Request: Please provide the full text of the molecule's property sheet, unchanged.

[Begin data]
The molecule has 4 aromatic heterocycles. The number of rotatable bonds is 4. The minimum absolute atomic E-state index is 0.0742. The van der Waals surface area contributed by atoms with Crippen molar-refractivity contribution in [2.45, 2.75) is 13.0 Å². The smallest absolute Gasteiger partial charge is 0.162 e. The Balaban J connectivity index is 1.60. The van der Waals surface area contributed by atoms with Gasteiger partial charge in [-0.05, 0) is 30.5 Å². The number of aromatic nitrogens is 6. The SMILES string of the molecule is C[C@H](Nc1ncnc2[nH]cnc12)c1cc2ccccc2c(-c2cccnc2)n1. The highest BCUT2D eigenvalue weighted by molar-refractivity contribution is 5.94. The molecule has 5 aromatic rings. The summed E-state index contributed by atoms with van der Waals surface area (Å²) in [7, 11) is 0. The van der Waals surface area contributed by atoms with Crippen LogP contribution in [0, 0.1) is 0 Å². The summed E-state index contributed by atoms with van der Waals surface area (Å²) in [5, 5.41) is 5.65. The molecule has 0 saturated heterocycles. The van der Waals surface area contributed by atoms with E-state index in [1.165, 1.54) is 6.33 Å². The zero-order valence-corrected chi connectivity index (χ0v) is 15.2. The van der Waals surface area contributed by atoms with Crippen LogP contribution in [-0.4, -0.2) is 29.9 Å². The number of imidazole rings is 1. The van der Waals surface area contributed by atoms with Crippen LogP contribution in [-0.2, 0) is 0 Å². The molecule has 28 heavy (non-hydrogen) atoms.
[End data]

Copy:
The molecule has 4 aromatic heterocycles. The number of rotatable bonds is 4. The minimum absolute atomic E-state index is 0.0742. The van der Waals surface area contributed by atoms with Crippen molar-refractivity contribution in [2.45, 2.75) is 13.0 Å². The smallest absolute Gasteiger partial charge is 0.162 e. The Balaban J connectivity index is 1.60. The van der Waals surface area contributed by atoms with Gasteiger partial charge in [-0.05, 0) is 30.5 Å². The number of aromatic nitrogens is 6. The SMILES string of the molecule is C[C@H](Nc1ncnc2[nH]cnc12)c1cc2ccccc2c(-c2cccnc2)n1. The highest BCUT2D eigenvalue weighted by molar-refractivity contribution is 5.94. The molecule has 5 aromatic rings. The summed E-state index contributed by atoms with van der Waals surface area (Å²) in [7, 11) is 0. The van der Waals surface area contributed by atoms with Crippen LogP contribution in [0, 0.1) is 0 Å². The summed E-state index contributed by atoms with van der Waals surface area (Å²) in [5, 5.41) is 5.65. The molecule has 0 saturated heterocycles. The van der Waals surface area contributed by atoms with E-state index in [1.165, 1.54) is 6.33 Å². The zero-order valence-corrected chi connectivity index (χ0v) is 15.2. The van der Waals surface area contributed by atoms with Crippen LogP contribution in [-0.4, -0.2) is 29.9 Å². The number of imidazole rings is 1. The van der Waals surface area contributed by atoms with Crippen LogP contribution in [-0.2, 0) is 0 Å². The molecule has 28 heavy (non-hydrogen) atoms.